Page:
Syrian Rebels Take a Page from the North Vietnamese
Attacks on Damascus and Aleppo mirror tactics used during the Tet Offensive. (Also read Syrian Rebels Renew Push in Damascus, Prepare for Regime Offensive in Aleppo)
August 4, 2012 - 12:00 am
In late July, the Free Syrian Army (FSA) opposition launched major attacks against the regime in that country’s civil war. This strategy seems to parallel that of the 1968 Tet offensive during the Vietnam war: demoralize the enemy and show that victory is possible, even if the offensive cannot hold onto Syria’s cities.
That means the war is certainly not over but may be entering a new phase. Already we’ve seen signs of this happening. A July 18 bombing killed several leading government security officials. This was joined by attacks on Syria’s two main cities Damascus and Aleppo. Just as the Vietnamese Communists began their offensive around the Tet holiday, the Syrian opposition’s offensive began just before the start of the Muslim holy month of Ramadan
As in Vietnam (namely Saigon), the Syrian rebels concentrated their offensive in centrally located neighborhoods, even getting reportedly close to Assad’s palatial residence. The goal was to convince foreign observers the opposition can win, and regime supporters that their cause is lost so they should consider fleeing or defecting
Of course, the Assad regime did not give up and showed its ability to fight back effectively. Even before the FSA offensive began, government forces reconquered the city of Douma, with elite Syrian Army units crushing FSA resistance. Next came the regime’s counter-offensive in Damascus, using every possible unit including helicopters and artillery. After a week of heavy fighting, the rebels had to pull out or were crushed.
Much like Aleppo, Syria, the South Vietnamese city of Hue was considered the country’s “second city.” North Vietnamese-Viet Cong forces were able to capture most of it until pushed out by a concentrated counterattack. It has been reported that the FSA committed as many as 5000 fighters inside Aleppo and the Syrian Army is massing troops near the city for its own counteroffensive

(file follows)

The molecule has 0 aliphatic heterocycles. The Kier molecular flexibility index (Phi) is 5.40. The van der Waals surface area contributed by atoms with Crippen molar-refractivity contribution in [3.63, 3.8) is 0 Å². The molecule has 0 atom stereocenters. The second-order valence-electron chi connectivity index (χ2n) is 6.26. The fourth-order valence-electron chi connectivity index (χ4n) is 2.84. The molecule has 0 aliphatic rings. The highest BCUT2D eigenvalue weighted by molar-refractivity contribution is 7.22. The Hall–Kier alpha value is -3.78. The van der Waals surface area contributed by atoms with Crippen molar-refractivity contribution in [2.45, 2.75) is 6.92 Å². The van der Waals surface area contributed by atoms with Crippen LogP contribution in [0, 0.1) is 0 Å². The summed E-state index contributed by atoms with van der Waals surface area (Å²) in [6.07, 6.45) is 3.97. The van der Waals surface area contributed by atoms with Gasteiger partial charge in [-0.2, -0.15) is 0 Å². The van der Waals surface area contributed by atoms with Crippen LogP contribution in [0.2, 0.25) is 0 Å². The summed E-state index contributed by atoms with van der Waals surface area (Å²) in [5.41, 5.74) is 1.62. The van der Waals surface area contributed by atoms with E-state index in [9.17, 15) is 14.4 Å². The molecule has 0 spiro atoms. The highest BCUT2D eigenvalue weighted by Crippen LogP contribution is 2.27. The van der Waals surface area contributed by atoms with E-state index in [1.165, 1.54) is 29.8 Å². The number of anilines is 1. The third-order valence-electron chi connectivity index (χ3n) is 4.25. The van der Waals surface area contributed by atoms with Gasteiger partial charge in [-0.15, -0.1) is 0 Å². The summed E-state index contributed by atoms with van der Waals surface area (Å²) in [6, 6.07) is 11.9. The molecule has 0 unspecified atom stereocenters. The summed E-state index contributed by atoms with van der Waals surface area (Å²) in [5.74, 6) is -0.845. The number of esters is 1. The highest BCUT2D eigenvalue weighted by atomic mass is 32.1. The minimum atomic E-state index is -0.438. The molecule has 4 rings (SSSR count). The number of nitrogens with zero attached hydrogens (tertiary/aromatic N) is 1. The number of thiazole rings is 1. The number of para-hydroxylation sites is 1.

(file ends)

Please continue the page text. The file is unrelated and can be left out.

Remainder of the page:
While the Assad regime has more willpower than did the U.S. side in Vietnam, it also has far fewer resources. Dependence on heavy weapons has generally confined Assad’s forces to holding major urban areas. Assad’s antiquated tanks and armored personnel carriers also now face an FSA possessing more effective weapons supplied by Saudi Arabia and Qatar, and then infiltrated into the country with U.S. and Turkish help
These arms include improvised explosive devices, rocket-propelled grenades, and anti-tank missiles. For its part, Syria’s army has to cover a large area against a rebel force that holds the initiative. The regime’s forces also lack the kinds of explosives disposal teams and defensive equipment needed to counter these arms.
All of this raises the following point: For the first time now, the regime and its soldiers must be realizing that they may hold out for many months, but they are not going to win this conflict. It seems likely, then, that Assad’s forces will be ground down by attrition.
While it’s unknown how many civilians and fighters the FSA lost, one estimate is 2,750, making July the deadliest month during the Syrian uprising, so far. There are also increasing reports of feared or actual ethnic massacres by both sides. Nonetheless, the FSA has won a major strategic victory. The war may go on for a long time but the final result is now far more predictable.